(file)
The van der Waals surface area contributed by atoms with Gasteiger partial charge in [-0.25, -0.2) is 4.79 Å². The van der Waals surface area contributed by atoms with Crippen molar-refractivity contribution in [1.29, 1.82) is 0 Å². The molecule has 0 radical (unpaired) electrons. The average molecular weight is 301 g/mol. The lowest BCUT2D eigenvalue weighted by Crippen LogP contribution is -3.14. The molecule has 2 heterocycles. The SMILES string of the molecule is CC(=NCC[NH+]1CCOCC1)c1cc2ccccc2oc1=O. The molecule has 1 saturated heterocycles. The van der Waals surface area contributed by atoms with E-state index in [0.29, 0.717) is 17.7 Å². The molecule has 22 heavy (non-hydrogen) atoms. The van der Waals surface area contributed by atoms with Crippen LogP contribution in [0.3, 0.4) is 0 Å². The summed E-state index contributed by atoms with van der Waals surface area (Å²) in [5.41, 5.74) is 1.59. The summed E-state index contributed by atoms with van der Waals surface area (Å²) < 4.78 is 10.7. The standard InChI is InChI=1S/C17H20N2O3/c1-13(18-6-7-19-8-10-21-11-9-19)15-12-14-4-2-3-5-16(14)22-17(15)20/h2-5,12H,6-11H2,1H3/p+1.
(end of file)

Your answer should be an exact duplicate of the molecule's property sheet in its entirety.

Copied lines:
The van der Waals surface area contributed by atoms with Gasteiger partial charge in [-0.25, -0.2) is 4.79 Å². The van der Waals surface area contributed by atoms with Crippen molar-refractivity contribution in [1.29, 1.82) is 0 Å². The molecule has 0 radical (unpaired) electrons. The average molecular weight is 301 g/mol. The lowest BCUT2D eigenvalue weighted by Crippen LogP contribution is -3.14. The molecule has 2 heterocycles. The SMILES string of the molecule is CC(=NCC[NH+]1CCOCC1)c1cc2ccccc2oc1=O. The molecule has 1 saturated heterocycles. The van der Waals surface area contributed by atoms with E-state index in [0.29, 0.717) is 17.7 Å². The molecule has 22 heavy (non-hydrogen) atoms. The van der Waals surface area contributed by atoms with Crippen LogP contribution in [0.3, 0.4) is 0 Å². The summed E-state index contributed by atoms with van der Waals surface area (Å²) in [5.41, 5.74) is 1.59. The summed E-state index contributed by atoms with van der Waals surface area (Å²) < 4.78 is 10.7. The standard InChI is InChI=1S/C17H20N2O3/c1-13(18-6-7-19-8-10-21-11-9-19)15-12-14-4-2-3-5-16(14)22-17(15)20/h2-5,12H,6-11H2,1H3/p+1.